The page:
Before the invention of DeFi, crypto staking was unheard of. The only way that cryptocurrency users could make money was by buying cryptocurrencies like bitcoin and Ethereum, holding the cryptocurrencies in their crypto wallets, anticipating the market value to appreciate, and then selling them at a higher price.
Today, although there are still many crypto investors who still use the same method to invest in cryptocurrencies, holding crypto assets in a wallet results in a negative yield because of the withdrawal costs, off-exchange, and on-exchange risks. Besides, the cryptocurrency market is very volatile, and you could be expecting the value of a crypto asset to appreciate only for it to ends up dropping by a considerable margin.
DeFi protocols introduced crypto staking, where cryptocurrency holders can lock up their crypto assets in their cryptocurrency wallets or a cryptocurrency exchange wallet using smart contracts.
By locking up the crypto assets, the user authorizes the crypto exchange or DeFi protocol to use the staked tokens in either lending to borrowers or offering liquidity, like in the case of automated market makers.
How to start staking crypto
To participate in crypto staking and crypto savings, find a DeFi protocol or a crypto exchange that offers staking and crypto savings functionality and register for an account.
Then go through their various products and find out the most suitable product to invest in.
If you want to invest in crypto staking, select the crypto asset you want to stake and stake your tokens. If you do not have the tokens in your account/wallet, you will need to purchase them to stake them.
Best crypto staking providers
- Figment Networks
- Stake Capital
- Staking Facilities
- P2P Validator
- Dokia Capital
Is it safe? What are the risks?
Though crypto staking is a safe way to earn a passive income from your crypto holdings, several risks are associated with it.
For example, in Binance staking, you must be sure that you shall not need to withdraw the staked token before the agreed period since doing attracts a fine of about 5%. For example, if you choose to stake ETH, you should be ready to wait until the ETH 2.0 upgrade takes place, whose estimated time of arrival (ETA) is unknown.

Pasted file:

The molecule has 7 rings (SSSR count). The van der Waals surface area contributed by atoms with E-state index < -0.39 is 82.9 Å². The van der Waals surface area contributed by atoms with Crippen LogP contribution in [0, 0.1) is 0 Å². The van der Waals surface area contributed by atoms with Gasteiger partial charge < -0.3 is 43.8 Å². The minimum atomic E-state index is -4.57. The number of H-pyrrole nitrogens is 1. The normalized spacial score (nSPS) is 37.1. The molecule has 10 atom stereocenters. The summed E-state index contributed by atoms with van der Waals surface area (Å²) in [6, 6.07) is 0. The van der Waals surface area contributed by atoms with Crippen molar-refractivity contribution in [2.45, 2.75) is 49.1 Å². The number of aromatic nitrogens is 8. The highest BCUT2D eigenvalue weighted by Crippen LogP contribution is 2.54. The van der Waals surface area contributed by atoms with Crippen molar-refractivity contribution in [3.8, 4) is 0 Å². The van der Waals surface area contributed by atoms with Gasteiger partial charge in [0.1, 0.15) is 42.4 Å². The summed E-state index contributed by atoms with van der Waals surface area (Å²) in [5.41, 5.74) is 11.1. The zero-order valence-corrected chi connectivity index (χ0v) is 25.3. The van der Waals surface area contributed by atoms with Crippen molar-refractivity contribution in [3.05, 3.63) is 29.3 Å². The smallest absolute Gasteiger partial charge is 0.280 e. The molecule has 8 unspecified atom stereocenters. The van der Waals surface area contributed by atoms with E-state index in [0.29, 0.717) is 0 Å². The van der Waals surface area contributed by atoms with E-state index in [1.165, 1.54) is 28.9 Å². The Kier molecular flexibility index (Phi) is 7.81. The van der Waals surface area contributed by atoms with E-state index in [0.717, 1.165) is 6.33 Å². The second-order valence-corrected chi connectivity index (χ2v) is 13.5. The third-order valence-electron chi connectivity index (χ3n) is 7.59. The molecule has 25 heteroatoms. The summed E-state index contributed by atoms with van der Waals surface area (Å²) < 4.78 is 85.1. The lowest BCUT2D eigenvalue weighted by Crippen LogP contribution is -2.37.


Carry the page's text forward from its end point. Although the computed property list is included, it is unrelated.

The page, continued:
Besides fines charged for withdrawing staked tokens before the agreed timespan elapses, there are other risks involved that include:
- Liquidity risk
The cryptocurrency market is quite volatile, and the market prices of the crypto asset that you have staked may go up or down in a matter of seconds. For example, in fixed locked staking, once you lock your tokens, there is nothing that you can do other than watch the market prices move up and down.
If the prices drop, the value of your staked tokens will depreciate, meaning the value of your staking reward shall also decrease.
- Validator status risk
The status of the validator node of the network whose token you have staked is also an essential aspect when it comes to staking. There are several things like remaining operational and having collateral that a validator needs to be recognized as an active validator.
If a validator becomes inactive, the staking rewards are halted, or they are subjected to a slashing penalty depending on the network’s staking mechanism, and this may result in some of the staked tokens being deducted from your stacked account.
- Validator commission and reward distribution mode risk
Validators also deduct their commissions, and at times they may change the percentage of the commission without the consent of users, and if you are not careful to adjust your stakes, you may end up receiving lower staking rewards.
Crypto staking is slowly replacing traditional savings accounts, especially since more people are now adopting cryptocurrencies and investing in DeFi protocols.
According to DeFi Pulse, a platform that provides an overview of the DeFi market, there is currently about $76.15 billion worth of crypto assets staked in DeFi platforms.